Saturday, July 11, 2009

Ari Vatanen lays out his stall

FIA Presidential hopeful Ari Vatanen, who confirmed yesterday that he did intend to stand in the race to replace Max Mosley, has been talking to the BBC.

Now, it has to be said, I think my hamster could do a better job of running the FIA than Mosley, so to say that I think Ari is better than Max is hardly a compliment. However, I have to say so far so good.

He's certainly talking the talk of a man who wants to see an invigorated FIA where people work together for the good of sports. He talked about a common sense approach and about having 2 ears and 1 mouth and being more consensual "It's the right time for change. You can't govern in an autocratic manner." He's careful as well, though, not to fawn too much to FOTA, which might also be counterproductive with the electorate.

He was keen to emphasise that he had a wide range of support from clubs across the world - and support of these member clubs will be crucial in the October election.

Jean Todt, ex team principal of Ferrari, has been touted as Max's chosen one which in itself is enough to turn the rest of the world off him. Vatanen will have a tough job to beat him, because it's the FIA, not the rest of the world who's voting, but he's made a good start. The BBC gave him loads of time and EJ was practically drooling at the prospect of him as President.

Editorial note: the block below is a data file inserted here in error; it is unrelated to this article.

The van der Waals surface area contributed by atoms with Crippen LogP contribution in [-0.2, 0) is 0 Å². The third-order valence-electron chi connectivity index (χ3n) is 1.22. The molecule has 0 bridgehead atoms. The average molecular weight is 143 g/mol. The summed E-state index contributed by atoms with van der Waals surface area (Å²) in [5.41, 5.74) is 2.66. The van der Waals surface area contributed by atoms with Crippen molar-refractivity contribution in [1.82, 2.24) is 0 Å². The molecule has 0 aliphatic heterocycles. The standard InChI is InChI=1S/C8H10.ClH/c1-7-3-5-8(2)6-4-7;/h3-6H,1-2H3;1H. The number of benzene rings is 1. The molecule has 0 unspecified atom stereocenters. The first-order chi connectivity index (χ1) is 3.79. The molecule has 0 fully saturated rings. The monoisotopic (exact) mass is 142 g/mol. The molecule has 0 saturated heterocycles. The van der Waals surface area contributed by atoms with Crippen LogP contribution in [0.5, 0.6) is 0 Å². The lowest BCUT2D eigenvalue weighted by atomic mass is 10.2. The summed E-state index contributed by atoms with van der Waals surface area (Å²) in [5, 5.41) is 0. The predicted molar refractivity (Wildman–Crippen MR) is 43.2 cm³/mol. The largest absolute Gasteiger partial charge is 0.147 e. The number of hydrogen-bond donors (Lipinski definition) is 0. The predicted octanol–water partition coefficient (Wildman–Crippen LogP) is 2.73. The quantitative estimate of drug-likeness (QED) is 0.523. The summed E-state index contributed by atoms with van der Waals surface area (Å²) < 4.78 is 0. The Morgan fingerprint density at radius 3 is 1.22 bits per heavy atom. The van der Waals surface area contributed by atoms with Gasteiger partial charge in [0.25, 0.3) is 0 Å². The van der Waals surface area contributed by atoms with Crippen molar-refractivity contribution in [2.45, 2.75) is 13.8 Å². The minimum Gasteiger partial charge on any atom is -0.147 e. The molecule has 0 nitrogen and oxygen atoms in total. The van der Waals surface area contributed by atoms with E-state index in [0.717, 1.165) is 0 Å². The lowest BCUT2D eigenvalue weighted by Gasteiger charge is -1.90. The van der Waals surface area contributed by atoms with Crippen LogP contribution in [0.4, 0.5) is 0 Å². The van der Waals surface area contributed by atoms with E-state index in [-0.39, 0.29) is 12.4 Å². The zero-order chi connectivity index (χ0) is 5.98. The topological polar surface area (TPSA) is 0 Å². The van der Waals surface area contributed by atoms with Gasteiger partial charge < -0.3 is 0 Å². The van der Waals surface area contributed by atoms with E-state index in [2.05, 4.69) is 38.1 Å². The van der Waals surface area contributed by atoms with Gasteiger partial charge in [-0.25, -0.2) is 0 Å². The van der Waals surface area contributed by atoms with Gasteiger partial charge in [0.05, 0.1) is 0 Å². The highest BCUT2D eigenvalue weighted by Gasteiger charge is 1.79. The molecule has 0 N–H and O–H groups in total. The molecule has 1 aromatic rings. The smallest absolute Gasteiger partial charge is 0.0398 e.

As an MEP for 10 years, he'll have developed the political skills to create a coalition of support. I've had a brief look at his record which is solid if unspectacular. Sure, he's a centre right figure, but not a loony type, like our Tories have got together with. I want to find more out about why he's been elected for two parties from two different countries - his first term was on the list for the Finnish National Coalition despite the fact that he was living in France, but the second was for Sarkozy's party. He stood on the Finnish list again this time but wasn't elected.

Whether Ari is up against Todt or Mosley, he is a thoroughly credible candidate with his long experience in motorsport. He has the right philosophy for leadership and his first foray into the world of FIA politics over the last couple of days has been promising.

I want to find out more, but it certainly seems like he's got the experience, the personality and the attitude to seriously improve the FIA.

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